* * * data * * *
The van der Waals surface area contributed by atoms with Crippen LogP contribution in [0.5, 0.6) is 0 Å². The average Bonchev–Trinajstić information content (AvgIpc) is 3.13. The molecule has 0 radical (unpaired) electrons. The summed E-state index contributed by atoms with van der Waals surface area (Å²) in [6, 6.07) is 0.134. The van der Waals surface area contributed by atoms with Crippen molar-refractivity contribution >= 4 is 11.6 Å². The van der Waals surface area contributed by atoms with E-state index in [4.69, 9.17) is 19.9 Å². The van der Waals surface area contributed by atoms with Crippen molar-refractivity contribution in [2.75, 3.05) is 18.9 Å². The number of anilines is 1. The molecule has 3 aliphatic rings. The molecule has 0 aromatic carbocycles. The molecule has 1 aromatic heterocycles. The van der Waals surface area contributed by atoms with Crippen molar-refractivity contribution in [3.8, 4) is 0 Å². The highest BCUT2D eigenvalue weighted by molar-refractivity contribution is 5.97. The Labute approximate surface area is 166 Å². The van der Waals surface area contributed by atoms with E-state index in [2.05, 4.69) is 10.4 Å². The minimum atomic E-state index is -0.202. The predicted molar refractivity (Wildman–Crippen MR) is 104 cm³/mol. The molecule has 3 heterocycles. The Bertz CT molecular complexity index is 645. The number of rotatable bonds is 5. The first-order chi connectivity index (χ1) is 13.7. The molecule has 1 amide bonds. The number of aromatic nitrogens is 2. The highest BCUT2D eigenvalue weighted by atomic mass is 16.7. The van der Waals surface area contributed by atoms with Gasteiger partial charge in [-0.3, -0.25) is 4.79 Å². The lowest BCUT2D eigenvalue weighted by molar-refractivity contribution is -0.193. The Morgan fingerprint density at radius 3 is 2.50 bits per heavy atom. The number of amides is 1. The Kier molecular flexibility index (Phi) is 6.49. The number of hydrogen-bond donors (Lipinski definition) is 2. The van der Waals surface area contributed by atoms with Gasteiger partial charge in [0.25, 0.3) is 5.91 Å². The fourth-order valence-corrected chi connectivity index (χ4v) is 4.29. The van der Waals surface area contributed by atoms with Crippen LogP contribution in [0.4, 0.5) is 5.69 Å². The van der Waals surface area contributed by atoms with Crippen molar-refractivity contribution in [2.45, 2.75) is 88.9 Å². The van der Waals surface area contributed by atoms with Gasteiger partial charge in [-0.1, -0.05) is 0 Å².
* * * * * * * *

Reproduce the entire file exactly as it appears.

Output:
The van der Waals surface area contributed by atoms with Crippen LogP contribution in [0.5, 0.6) is 0 Å². The average Bonchev–Trinajstić information content (AvgIpc) is 3.13. The molecule has 0 radical (unpaired) electrons. The summed E-state index contributed by atoms with van der Waals surface area (Å²) in [6, 6.07) is 0.134. The van der Waals surface area contributed by atoms with Crippen molar-refractivity contribution >= 4 is 11.6 Å². The van der Waals surface area contributed by atoms with E-state index in [4.69, 9.17) is 19.9 Å². The van der Waals surface area contributed by atoms with Crippen molar-refractivity contribution in [2.75, 3.05) is 18.9 Å². The number of anilines is 1. The molecule has 3 aliphatic rings. The molecule has 0 aromatic carbocycles. The molecule has 1 aromatic heterocycles. The van der Waals surface area contributed by atoms with Crippen molar-refractivity contribution in [3.8, 4) is 0 Å². The highest BCUT2D eigenvalue weighted by molar-refractivity contribution is 5.97. The Labute approximate surface area is 166 Å². The van der Waals surface area contributed by atoms with E-state index in [2.05, 4.69) is 10.4 Å². The minimum atomic E-state index is -0.202. The predicted molar refractivity (Wildman–Crippen MR) is 104 cm³/mol. The molecule has 3 heterocycles. The Bertz CT molecular complexity index is 645. The number of rotatable bonds is 5. The first-order chi connectivity index (χ1) is 13.7. The molecule has 1 amide bonds. The number of aromatic nitrogens is 2. The highest BCUT2D eigenvalue weighted by atomic mass is 16.7. The van der Waals surface area contributed by atoms with Gasteiger partial charge in [-0.3, -0.25) is 4.79 Å². The lowest BCUT2D eigenvalue weighted by molar-refractivity contribution is -0.193. The Morgan fingerprint density at radius 3 is 2.50 bits per heavy atom. The number of amides is 1. The Kier molecular flexibility index (Phi) is 6.49. The number of hydrogen-bond donors (Lipinski definition) is 2. The van der Waals surface area contributed by atoms with Gasteiger partial charge in [0.25, 0.3) is 5.91 Å². The fourth-order valence-corrected chi connectivity index (χ4v) is 4.29. The van der Waals surface area contributed by atoms with Crippen LogP contribution in [0.4, 0.5) is 5.69 Å². The van der Waals surface area contributed by atoms with Crippen molar-refractivity contribution in [2.45, 2.75) is 88.9 Å². The van der Waals surface area contributed by atoms with Gasteiger partial charge in [-0.1, -0.05) is 0 Å².